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m.hony 11-06-2013 04:57 PM

Campground cats
 
Several campgrounds we have visited have cats hanging around that don't belong to anyone. I guess everyone feeds them.
I have seen campground cats at the North Abutment campground in Grenada, MS, Frog Hollow RV park in Grenada, MS, Salmon Lake Park in Grapeland, TX, and Majestic Oaks RV Resort in Biloxi, MS. One cat at Salmon Lake had a name- Mr. Smoky. One cat at Majestic Oaks was very thick and healthy. I have fed them, too.

Lily&Me 11-06-2013 05:29 PM

Hmmmmm.

We have seen campground cats, campground goats, campground chickens and campground rabbits.

All loose and doing their part to entertain campers and serve a purpose, i.e. goats and rabbits keeping the grass growth down, chickens keeping the mosquito population down and cats dealing with mice, rats, etc.

We have been told that cats, and occasionally dogs, are left behind by campers. Cats tend to survive longer than the dogs, as they are natural hunters and can escape predators by climbing into trees.


Maggie

m.hony 11-06-2013 05:33 PM

2 Attachment(s)
Not to mention deer, coons, owls, crows, doves.
Salmon Lake Park is in a cow pasture. They also have donkeys and goats. Here are some of the campground cats at Majestic Oaks:

eubank 11-06-2013 05:36 PM

Come up here in the winter where you can have some campground elk. But only if you get up in the middle of the night. Daytimes, you get to see only elk poop.
:)
Lynn

m.hony 11-06-2013 05:39 PM

...and squirrels...
I thought a road runner was only a cartoon character until I camped in Arizona- meep beep!
...and big ole jack rabbits and big ole bullfrogs and pole cats and opossums and foxes king snakes and...

Foiled Again 11-06-2013 05:52 PM

cavemen & cats
 
Mankind may have tamed the wolf, but it's highly likely that cats just walked in and took over. In the earliest days of humans their success as hunter gatherers ended up attracting vermin like voles, mice and rats... and the smaller wildcats would have seen the humans caves as a great place to get a meal. Symbiotic needs and abilities... would you scare off a cat that just saved your winter's supply of grain? So, it may be entirely true that dogs have owners, and cats have staff. We started feeding cats when they'd been so so successfully hunting that the range of game was depleted, and a meaty bone or two would be an invitation for the wildcat to stay. A warm fire would have been attractive too.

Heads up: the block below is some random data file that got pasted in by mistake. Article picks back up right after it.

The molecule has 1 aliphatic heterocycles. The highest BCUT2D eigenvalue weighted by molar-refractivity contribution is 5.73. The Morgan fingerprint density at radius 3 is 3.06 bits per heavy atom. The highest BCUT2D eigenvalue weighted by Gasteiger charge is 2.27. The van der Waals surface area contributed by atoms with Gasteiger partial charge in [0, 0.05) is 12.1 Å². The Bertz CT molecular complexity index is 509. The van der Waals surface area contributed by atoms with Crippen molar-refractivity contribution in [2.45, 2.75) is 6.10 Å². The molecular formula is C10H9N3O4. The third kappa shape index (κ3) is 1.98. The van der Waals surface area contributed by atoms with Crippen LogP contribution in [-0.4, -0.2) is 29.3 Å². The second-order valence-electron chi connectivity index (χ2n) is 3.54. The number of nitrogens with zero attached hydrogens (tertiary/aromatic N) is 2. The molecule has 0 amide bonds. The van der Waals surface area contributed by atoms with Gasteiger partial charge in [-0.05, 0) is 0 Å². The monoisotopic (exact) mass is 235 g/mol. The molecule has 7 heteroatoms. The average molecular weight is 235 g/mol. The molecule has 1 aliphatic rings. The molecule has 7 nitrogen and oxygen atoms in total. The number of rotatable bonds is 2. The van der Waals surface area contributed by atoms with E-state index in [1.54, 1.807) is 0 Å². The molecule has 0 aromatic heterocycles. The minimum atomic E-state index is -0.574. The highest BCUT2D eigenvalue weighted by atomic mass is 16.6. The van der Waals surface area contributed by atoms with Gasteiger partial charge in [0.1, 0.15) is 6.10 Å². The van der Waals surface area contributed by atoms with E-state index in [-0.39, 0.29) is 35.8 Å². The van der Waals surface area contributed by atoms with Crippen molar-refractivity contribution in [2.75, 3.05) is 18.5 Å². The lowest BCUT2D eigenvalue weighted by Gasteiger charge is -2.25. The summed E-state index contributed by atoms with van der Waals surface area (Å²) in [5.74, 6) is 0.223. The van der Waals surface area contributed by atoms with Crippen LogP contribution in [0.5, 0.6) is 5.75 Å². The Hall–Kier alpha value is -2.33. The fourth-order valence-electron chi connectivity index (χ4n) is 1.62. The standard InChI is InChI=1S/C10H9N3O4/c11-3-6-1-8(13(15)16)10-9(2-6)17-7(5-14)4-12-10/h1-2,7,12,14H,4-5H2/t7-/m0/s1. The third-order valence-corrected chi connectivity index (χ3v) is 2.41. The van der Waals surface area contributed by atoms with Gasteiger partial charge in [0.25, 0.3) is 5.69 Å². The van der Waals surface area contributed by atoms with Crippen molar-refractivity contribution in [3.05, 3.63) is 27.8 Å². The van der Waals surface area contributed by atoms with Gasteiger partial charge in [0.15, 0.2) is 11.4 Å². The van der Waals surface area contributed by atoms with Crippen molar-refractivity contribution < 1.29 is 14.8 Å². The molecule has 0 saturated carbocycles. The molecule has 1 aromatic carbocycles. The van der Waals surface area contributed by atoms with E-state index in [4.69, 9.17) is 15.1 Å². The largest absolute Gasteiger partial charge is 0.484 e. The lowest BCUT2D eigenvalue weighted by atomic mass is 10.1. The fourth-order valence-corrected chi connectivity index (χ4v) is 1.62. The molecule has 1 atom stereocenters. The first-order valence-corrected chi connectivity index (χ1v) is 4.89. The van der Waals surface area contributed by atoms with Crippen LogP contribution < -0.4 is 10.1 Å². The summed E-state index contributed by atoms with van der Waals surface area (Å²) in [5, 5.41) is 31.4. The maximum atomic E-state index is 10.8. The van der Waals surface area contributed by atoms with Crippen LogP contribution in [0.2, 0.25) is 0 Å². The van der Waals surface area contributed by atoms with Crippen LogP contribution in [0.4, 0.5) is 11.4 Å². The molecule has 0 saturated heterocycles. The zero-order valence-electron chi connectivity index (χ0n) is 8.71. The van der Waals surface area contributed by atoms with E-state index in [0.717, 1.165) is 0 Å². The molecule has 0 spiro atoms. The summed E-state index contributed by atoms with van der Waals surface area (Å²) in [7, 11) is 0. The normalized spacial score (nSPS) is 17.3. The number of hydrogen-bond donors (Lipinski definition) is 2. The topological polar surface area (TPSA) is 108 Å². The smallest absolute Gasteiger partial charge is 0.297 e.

Most feral cats never really tame down. Their offspring will, but only if they are caught early and socialized by holding them, petting and grooming them and feeding them for at least 20 minutes per day. We've always had a company cat. The first one was a calico we named "mom" who had 4 litters or 3 to 4 kittens every year. We periodically rescued her litters and if we could get them between six & eight weeks old and keep them indoors with us - they would become tame and be adoptable. Finally, Mom got locked in an abandoned store and she and four very young kittens nearly starved. We took the kittens into our office - and she would come in and nurse them, only if we left the sliding glass door open. We kept stopping her from picking them up and taking them out - so she settled for moving them from under Bob's desk to under mine every few days - and she'd accept food and water from us, but wouldn't bed down inside ever or eat food inside. She eventually let us pat her head, and we finally caught her and got her spayed before the parade of kittens killed her early. Being an outdoor hunting cat eventually cost her her life when she was hit by a car.

I had an employee who spent a year in a commune then went hobo for about a year before rejoining society. She tells a story of falling asleep near a set of railroad tracks shivering, then half waking feeling warm and snuggly. In the morning when she woke for real there were small cougar tracks in the dust all around her. Even though a small cougar may be 40-50 lbs. it's still a bit more than something I'd want to share a sleeping bag with, even on a very cold night!

Incidently, cougars CAN be pretty much domesticated (with the emphasis on "pretty much"). I was once totally enthralled by a man who trained cougars - he absolutely did not use any pain or threat, but did give his "kitties" cooked shrimp as rewards. I was ready to go out and get a license, 10 acres of land and befriend a cougar myself. That is, until his walked to the edge of the stage, smiled wickedly at the audience and used her cement mixing trough "litter box"! OMG! the "scent mark" coulda peeled the paint off the walls! 150 people in the audience everyone of us admired HIS cougar.

Paula

RamblinManGa 11-06-2013 05:57 PM

Hi from AZ. . . I don't feed or encourage feral cats. They're really hard on the local bird population, and as a bird watcher/feeder, I don't appreciate that. Not a popular opinion in some circles, but I like feeding local birds, just not TO the cats. Feeding wildlife in general is, imo, a bad habit, it habituates them to humans & leads to problems for them later...... Regards, Craig

m.hony 11-06-2013 06:08 PM

2 Attachment(s)
These cats are not wild or feral at all.
Sometimes I think they may live at a house nearby and just know they can beg a treat from campers.


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